The church is set on slightly high ground and is buttressed throughout. The west tower has a very large three light window to the west face. Gargoyles surround the tower, these being very weathered and of great age. The patched up tower, when looked at close up is a thing of great beauty!

The porch here is a delight.  Seemingly put together with what was at hand and much patched over the years. The door itself is straight but the rest of the porch appears to be leaning over to the left at a precarious angle. A couple of photographs of this porch which I posted up on my Facebook page got more feedback than just about any other posted up during the year!


This was a church that I really wanted to see inside and the chance came in August 2022, when we revisited several previously locked churches. It was good to see the majority of churches in this area now open again to visitors.

Moving inside, there are wooden chairs instead of pews, with a restored 15th century screen separating nave from chancel. There is no stained glass here with the exception of some medieval fragments in the south west window of the chancel.

The chancel itself is plain and beautiful; less is more! The altar has a white altar cloth and just a cross on it. A piscina can be seen to the south wall of the nave, which would have been used to wash the holy vessels when the mass was taken. Apart from that, there are just a couple of memorials on the north wall.


One of these is to Andrew Gedney and his wife Dorothy (modern spelling).  She is named Dorothie and Dorathe on the epitaph, neither of which my spell checker cared for! She died June 7th 1591 and strangely Andrew’s date of death is not recorded, with the text reading ‘Andrew died the 7 of …’

The parents face each other across prayer desks; their hands clutched around prayer books. Two sons and two daughters line up behind, kneeling with hands raised in prayer. Curiously, the faces of the three female figures have been damaged. Below the figures is a carving of a human skull; the deaths head which points out to the onlooker that Man is mortal and will die.

The font is octagonal and dates to the 15th century. There are several interesting carvings on the bowl, including a shield with some of the instruments of Christ’s crucifixion, a musician playing a lute, a deer which appears to be eating leaves from a tree and a cross with laurel wreath draped around it. There is also a panel showing the pieta; the Virgin Mary cradling the body of her son; this one being carved in a very rustic fashion!



 Church Post Code PE23 4NP

Closed to visitors but open on revisit in August 2022.

We headed off a short distance to the north west, to neighbouring Somersby; so short a distance in fact that according to Google Bag Enderby and Somersby churches have the same post code!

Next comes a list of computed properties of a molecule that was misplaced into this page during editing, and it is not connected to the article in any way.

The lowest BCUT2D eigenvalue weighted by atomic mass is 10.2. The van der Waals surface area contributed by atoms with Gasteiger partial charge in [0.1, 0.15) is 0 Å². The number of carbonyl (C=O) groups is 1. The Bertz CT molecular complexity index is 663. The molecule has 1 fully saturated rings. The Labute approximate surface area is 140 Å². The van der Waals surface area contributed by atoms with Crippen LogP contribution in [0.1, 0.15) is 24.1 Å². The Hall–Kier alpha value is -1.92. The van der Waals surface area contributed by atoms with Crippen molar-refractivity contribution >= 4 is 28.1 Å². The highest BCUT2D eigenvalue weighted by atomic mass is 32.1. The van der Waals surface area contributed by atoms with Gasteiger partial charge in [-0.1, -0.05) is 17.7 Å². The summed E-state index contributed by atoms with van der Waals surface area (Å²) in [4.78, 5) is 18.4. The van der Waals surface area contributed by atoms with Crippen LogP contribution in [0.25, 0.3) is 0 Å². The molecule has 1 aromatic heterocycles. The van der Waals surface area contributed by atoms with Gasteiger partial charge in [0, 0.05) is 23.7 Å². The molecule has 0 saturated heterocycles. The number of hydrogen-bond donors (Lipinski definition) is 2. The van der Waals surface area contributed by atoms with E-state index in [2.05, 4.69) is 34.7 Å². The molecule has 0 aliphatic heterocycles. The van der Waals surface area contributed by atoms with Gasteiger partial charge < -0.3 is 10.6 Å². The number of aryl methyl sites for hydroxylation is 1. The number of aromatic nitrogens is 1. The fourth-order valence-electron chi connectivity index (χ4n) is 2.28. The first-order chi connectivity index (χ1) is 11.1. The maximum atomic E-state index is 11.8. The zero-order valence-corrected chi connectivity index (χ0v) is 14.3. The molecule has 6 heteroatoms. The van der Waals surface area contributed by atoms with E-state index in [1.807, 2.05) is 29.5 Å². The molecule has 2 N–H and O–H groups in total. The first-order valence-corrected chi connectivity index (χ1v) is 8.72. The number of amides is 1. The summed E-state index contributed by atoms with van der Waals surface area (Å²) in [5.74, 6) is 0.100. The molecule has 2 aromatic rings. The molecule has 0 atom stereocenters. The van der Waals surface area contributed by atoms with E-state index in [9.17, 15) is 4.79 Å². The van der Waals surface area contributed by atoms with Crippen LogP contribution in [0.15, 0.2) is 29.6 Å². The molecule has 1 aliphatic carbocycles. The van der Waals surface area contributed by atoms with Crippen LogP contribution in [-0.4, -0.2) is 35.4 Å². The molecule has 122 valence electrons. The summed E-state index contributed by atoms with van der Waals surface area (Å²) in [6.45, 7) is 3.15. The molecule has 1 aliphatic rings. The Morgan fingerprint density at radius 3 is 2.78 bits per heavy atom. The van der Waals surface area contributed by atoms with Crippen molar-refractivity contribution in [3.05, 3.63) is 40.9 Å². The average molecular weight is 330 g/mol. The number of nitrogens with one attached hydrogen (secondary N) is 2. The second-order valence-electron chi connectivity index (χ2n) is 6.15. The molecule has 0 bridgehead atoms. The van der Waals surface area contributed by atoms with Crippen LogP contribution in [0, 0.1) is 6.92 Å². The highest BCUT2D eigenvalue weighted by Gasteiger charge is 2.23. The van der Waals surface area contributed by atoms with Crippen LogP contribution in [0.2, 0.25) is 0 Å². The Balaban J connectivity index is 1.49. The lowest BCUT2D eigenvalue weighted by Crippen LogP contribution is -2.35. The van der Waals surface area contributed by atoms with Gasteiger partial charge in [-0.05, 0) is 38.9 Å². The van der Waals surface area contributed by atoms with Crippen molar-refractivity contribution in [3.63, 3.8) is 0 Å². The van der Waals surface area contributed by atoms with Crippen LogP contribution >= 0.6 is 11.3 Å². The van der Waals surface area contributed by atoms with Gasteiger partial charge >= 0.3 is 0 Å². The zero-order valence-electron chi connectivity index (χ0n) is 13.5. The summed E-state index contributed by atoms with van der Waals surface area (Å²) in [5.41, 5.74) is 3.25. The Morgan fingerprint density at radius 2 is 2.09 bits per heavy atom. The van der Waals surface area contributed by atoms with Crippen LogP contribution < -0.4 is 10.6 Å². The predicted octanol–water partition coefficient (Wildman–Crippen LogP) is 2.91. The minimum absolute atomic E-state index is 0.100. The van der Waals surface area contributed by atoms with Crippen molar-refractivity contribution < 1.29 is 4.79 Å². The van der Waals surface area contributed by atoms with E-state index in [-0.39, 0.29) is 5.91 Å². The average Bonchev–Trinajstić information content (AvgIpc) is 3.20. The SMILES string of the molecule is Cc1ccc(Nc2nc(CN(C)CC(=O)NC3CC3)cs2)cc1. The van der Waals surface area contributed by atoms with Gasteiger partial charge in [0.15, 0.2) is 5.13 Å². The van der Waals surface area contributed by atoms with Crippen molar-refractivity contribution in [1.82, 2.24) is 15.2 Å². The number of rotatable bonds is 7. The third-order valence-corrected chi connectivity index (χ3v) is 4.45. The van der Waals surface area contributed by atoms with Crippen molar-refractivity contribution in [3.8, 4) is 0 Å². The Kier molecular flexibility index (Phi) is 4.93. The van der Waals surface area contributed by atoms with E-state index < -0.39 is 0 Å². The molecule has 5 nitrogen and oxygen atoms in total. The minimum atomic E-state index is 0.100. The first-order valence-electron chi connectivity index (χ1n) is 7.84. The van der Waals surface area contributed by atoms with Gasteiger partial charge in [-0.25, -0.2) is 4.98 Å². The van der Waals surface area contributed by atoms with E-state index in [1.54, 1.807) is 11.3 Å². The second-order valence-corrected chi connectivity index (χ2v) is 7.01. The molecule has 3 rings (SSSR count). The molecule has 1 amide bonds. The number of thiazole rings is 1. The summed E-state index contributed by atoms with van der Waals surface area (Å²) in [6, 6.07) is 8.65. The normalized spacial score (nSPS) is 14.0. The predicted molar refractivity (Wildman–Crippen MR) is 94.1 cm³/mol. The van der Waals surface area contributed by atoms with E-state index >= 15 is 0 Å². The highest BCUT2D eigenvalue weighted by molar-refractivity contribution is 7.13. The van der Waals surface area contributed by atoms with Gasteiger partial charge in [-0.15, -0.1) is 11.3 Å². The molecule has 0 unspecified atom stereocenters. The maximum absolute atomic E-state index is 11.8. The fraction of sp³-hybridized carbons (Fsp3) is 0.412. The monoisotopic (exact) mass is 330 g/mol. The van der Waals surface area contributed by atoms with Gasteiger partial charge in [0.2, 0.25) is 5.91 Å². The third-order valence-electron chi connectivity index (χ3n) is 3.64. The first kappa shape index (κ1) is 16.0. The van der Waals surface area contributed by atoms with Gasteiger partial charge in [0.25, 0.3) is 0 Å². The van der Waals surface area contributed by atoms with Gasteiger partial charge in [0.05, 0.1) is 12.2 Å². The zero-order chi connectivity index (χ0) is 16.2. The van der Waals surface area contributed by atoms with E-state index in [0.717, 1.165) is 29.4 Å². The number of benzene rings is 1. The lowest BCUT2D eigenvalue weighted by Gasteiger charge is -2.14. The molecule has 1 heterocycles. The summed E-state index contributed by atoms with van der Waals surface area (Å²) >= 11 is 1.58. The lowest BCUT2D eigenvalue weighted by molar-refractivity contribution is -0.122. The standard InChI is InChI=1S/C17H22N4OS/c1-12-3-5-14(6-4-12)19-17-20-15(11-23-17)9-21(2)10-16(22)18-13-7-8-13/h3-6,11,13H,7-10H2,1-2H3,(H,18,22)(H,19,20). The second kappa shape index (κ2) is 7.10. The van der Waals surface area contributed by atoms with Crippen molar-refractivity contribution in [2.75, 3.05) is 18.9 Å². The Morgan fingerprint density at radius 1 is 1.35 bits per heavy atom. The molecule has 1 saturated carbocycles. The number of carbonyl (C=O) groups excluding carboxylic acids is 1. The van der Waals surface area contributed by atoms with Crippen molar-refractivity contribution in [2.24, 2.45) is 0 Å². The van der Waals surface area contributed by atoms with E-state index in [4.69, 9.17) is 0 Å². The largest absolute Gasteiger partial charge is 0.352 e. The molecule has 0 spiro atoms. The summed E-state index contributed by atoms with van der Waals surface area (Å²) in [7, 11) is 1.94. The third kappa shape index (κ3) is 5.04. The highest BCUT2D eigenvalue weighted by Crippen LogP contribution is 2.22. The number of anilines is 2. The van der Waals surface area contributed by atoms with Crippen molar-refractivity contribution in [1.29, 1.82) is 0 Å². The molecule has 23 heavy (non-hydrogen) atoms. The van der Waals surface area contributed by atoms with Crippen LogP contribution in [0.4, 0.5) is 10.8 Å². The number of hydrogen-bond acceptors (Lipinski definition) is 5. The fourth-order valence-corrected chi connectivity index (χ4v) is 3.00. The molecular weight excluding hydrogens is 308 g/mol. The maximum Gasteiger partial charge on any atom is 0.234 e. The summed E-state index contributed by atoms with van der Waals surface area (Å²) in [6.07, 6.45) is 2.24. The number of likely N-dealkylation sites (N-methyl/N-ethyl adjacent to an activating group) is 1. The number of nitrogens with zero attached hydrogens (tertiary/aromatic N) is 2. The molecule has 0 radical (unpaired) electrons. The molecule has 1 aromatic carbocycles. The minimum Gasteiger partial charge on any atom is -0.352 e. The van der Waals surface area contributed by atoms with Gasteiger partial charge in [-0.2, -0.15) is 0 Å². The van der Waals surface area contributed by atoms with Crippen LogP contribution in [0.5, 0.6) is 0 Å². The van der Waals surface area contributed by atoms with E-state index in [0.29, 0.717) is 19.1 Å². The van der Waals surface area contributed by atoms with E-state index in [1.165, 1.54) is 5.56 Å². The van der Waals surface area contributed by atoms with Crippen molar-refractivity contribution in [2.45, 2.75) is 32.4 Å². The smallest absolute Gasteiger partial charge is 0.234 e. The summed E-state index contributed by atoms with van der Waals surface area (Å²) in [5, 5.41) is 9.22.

As mentioned earlier, Alfred Lord Tennyson’s father was the record here and at Bag Enderby. He was born the fourth of 12 children and was raised in the rectory here in the village.

The church is set in picturesque surroundings, the tower tucked behind some trees as the visitor arrives from the west. This 15th century church is a fairly basic structure of west tower, nave, south porch and chancel, again of the local greenstone. The tower has a brick parapet at the top; and is very heavily buttressed. The church was closed to visitors on this initial visit, again due to covid concerns.


Entering the church grounds through a gap in the hedge and looking at the tower from the west, there is a great deal of patching here, with the tower obviously suffering a fair bit of damage over the years. There is a two light window to the west face of the tower, with the entire west wall above this having been rebuilt; this being roughly half the height of the tower!

The south porch has a sundial at the top, which is dated 1751; to the east of the porch is a churchyard cross. At first glance I thought that this was an ancient base with a more modern plinth and cross at the top. The top looked very weathered though and a quick internet check shows that the base is 15th century, the plinth is Victorian and the cross is restored from the 15th century. Christ crucified looks out to the south with the Virgin Mary and child on the north face.

A succession of bushes are dotted around the church grounds; making an uninterrupted view of the church from the south impossible. A box tomb to the west of the tower is a memorial to Tennyson’s father, John Clayton.


 Opposite the church to the south is a battlemented manor house, Somersby Grange,  which was designed by Sir John, Vanburgh, who designed Grimsthorpe Castle near to Bourne in South Lincolnshire. This was built for Robert Burton in 1722,

Secluded and peaceful! The kind of place to sit on a warm summer evening, with a pack up and cold drink; just escaping from life for a while; listening to thunder off in the distance.

As with Bag Enderby, the church here was open to visitors on the return trip in August 2022. It was good to enter inside and see a couple of visitors already in there. I was pleasantly surprised to hear that they lived local to me and even more pleasantly surprised, nay astonished to hear that the man was a visitor to my website devoted to village churches around Peterborough.

The visitors left; and we wished each other happy churchcrawling. This is a very pleasant, simple interior. What appear to be Victorian pews dating from restoration of 1865 can be seen to north and south’ with the pews to the north being very narrow, with possibly no more than three people able to sit on each row.


This really is a beautiful part of Lincolnshire, seen at its best on a gloriously sunny and warm day. It was getting time to start heading back towards Peterborough. As is often the case, we were on a severe weather warning for storms after the heat, and as usual we failed to get any. Three fabulous churches; all worth taking a look at if you are around this area.